In the 2000s, Moscow became disillusioned over its desire to become part of the extended Euro-Atlantic community: Its pleas to be treated as an equal by the United States did not impress Washington, and its demands that its national security interests be respected were ignored in the process of NATO enlargement. And so from the early 2010s, the Kremlin started charting a course that was clearly at odds with its earlier policies of Western integration.
With the Russian military intervention in Ukraine in 2014, the breakout from the post-Cold War, Western-dominated order was complete. The takeover of Crimea and support for separatism in Donbass did not presage a policy of reconquering Eastern Europe, as many in the West feared, but it clearly set Ukraine and other former Soviet republics off limits to any future NATO enlargement. The security buffer was back. If the use of force in Ukraine, from the Kremlin’s standpoint, was essentially defensive, Russia’s intervention in Syria in 2015 was a risky gambit to decide geopolitical outcomes in the Middle East — a famously treacherous area for outsiders vacated by the Soviet Union at the time of the Persian Gulf war of 1991. Since then, the results of the military operation and diplomatic maneuvering have not only confounded early critics but also outdone even President Vladimir Putin’s own expectations.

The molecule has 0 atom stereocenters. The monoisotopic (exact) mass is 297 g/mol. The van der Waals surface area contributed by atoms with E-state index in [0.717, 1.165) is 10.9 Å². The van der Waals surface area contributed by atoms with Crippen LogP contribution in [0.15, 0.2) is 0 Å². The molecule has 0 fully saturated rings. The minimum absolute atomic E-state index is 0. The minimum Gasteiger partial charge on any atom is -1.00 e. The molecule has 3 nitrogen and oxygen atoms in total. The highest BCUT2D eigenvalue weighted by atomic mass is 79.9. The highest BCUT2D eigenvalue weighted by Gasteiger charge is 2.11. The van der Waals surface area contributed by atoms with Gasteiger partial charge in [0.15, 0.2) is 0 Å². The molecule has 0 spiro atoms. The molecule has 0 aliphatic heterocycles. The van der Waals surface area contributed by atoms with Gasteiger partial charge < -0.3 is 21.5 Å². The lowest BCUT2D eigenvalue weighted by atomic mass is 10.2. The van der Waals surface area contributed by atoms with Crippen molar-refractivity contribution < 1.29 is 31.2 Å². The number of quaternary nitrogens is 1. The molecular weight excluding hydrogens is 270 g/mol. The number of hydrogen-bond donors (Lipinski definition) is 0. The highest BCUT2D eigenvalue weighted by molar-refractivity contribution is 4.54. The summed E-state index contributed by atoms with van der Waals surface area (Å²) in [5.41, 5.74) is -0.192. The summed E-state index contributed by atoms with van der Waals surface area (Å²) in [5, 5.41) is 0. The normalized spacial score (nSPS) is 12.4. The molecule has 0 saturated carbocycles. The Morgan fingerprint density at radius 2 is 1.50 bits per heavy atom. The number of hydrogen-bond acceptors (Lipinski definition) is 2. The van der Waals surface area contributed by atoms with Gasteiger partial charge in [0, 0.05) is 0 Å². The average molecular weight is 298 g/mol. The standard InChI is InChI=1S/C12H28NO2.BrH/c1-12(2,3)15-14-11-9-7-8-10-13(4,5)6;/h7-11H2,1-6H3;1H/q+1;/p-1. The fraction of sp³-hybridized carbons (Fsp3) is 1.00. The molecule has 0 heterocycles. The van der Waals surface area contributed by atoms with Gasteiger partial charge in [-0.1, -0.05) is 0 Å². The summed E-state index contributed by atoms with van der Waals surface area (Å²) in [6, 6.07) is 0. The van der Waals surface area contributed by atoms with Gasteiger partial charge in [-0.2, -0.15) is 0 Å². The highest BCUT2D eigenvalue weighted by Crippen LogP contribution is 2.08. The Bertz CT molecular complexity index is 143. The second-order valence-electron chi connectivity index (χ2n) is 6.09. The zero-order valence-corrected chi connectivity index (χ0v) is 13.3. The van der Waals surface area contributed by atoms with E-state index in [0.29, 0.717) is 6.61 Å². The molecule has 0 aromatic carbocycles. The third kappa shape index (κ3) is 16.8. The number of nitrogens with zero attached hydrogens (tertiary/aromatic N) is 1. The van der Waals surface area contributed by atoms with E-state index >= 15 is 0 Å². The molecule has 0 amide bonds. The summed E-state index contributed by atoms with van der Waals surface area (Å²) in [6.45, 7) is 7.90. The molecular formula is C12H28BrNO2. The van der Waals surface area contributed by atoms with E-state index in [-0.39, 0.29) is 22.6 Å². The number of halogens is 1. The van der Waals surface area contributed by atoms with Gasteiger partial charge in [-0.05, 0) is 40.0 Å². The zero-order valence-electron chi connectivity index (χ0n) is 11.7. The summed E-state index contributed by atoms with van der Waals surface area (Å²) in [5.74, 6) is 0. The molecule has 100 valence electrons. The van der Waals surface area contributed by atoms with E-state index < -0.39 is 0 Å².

Russia’s achievements in the Middle East go way beyond the success in Syria proper. Moscow benefits from flexible semi-alliances with Turkey and Iran, oil price arrangements with Saudi Arabia and newly revived military ties with Egypt. It is again a player of some consequence in Libya, a power to which many Lebanese look to help them hold their country together, and a would-be security broker between Iran and the Gulf States — all this while maintaining an intimate relationship with Israel.
Today, such a degree of involvement with the Middle East obviously stands out in the Russian foreign policy landscape. Tomorrow, this is unlikely to be an exception. Already for some time, Moscow, in parallel with Washington, has been pursuing a political settlement in Afghanistan. This requires maneuvering between Kabul and the Taliban; Pakistan and India; and China and the United States. Last month, Mr. Putin held court for 43 African leaders in Sochi; it was Russia’s first summit with a continent where Moscow advertises itself above all as a security partner.
The credibility of this claim is supported not only by the Syria experience but also by Russia’s political and material support for Nicholas Maduro in Venezuela, who is still holding on, despite being declared illegal almost a year ago by some 50 nations led by the United States. Cuba, again under pressure by the Trump administration, is strengthening its ties with Russia, as demonstrated by the recent twin visits to Havana by Prime Minister Dmitri Medvedev and to Russia by President Miguel Diaz-Carnel. Besides Latin America’s leftist regimes, Moscow is reaching out to Brazil (a fellow BRICS member), Argentina and Mexico.